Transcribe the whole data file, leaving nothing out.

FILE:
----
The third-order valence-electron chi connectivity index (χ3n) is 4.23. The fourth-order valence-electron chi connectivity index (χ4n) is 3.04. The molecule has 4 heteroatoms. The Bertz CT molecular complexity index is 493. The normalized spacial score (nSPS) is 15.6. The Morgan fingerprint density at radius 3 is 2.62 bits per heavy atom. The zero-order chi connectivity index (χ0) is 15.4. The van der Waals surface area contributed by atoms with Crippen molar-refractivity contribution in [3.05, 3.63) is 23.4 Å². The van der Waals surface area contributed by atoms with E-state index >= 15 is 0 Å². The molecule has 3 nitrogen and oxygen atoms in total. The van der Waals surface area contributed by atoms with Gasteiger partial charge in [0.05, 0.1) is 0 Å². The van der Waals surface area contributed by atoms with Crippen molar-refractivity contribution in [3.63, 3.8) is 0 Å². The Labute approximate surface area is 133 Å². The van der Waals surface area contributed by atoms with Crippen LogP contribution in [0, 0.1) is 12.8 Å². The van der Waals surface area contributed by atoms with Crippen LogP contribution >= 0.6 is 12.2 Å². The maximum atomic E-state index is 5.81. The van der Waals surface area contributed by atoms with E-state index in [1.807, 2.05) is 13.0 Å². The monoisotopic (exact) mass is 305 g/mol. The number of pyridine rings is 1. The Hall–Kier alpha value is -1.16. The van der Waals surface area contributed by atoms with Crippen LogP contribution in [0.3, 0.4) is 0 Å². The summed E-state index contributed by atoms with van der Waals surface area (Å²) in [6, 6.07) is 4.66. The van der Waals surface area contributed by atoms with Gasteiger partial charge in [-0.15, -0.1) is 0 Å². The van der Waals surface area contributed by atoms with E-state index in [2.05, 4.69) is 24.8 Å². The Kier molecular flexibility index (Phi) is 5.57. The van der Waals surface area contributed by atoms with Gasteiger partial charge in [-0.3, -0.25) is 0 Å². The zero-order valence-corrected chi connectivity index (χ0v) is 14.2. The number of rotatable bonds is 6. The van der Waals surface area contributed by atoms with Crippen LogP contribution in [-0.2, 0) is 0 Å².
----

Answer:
The third-order valence-electron chi connectivity index (χ3n) is 4.23. The fourth-order valence-electron chi connectivity index (χ4n) is 3.04. The molecule has 4 heteroatoms. The Bertz CT molecular complexity index is 493. The normalized spacial score (nSPS) is 15.6. The Morgan fingerprint density at radius 3 is 2.62 bits per heavy atom. The zero-order chi connectivity index (χ0) is 15.4. The van der Waals surface area contributed by atoms with Crippen molar-refractivity contribution in [3.05, 3.63) is 23.4 Å². The van der Waals surface area contributed by atoms with E-state index >= 15 is 0 Å². The molecule has 3 nitrogen and oxygen atoms in total. The van der Waals surface area contributed by atoms with Gasteiger partial charge in [0.05, 0.1) is 0 Å². The van der Waals surface area contributed by atoms with Crippen molar-refractivity contribution in [3.63, 3.8) is 0 Å². The Labute approximate surface area is 133 Å². The van der Waals surface area contributed by atoms with Crippen LogP contribution in [0, 0.1) is 12.8 Å². The van der Waals surface area contributed by atoms with Crippen LogP contribution >= 0.6 is 12.2 Å². The maximum atomic E-state index is 5.81. The van der Waals surface area contributed by atoms with E-state index in [1.807, 2.05) is 13.0 Å². The monoisotopic (exact) mass is 305 g/mol. The number of pyridine rings is 1. The Hall–Kier alpha value is -1.16. The van der Waals surface area contributed by atoms with Crippen LogP contribution in [0.3, 0.4) is 0 Å². The summed E-state index contributed by atoms with van der Waals surface area (Å²) in [6, 6.07) is 4.66. The van der Waals surface area contributed by atoms with Gasteiger partial charge in [-0.15, -0.1) is 0 Å². The van der Waals surface area contributed by atoms with E-state index in [2.05, 4.69) is 24.8 Å². The Kier molecular flexibility index (Phi) is 5.57. The van der Waals surface area contributed by atoms with Gasteiger partial charge in [-0.3, -0.25) is 0 Å². The zero-order valence-corrected chi connectivity index (χ0v) is 14.2. The number of rotatable bonds is 6. The van der Waals surface area contributed by atoms with Crippen LogP contribution in [-0.2, 0) is 0 Å².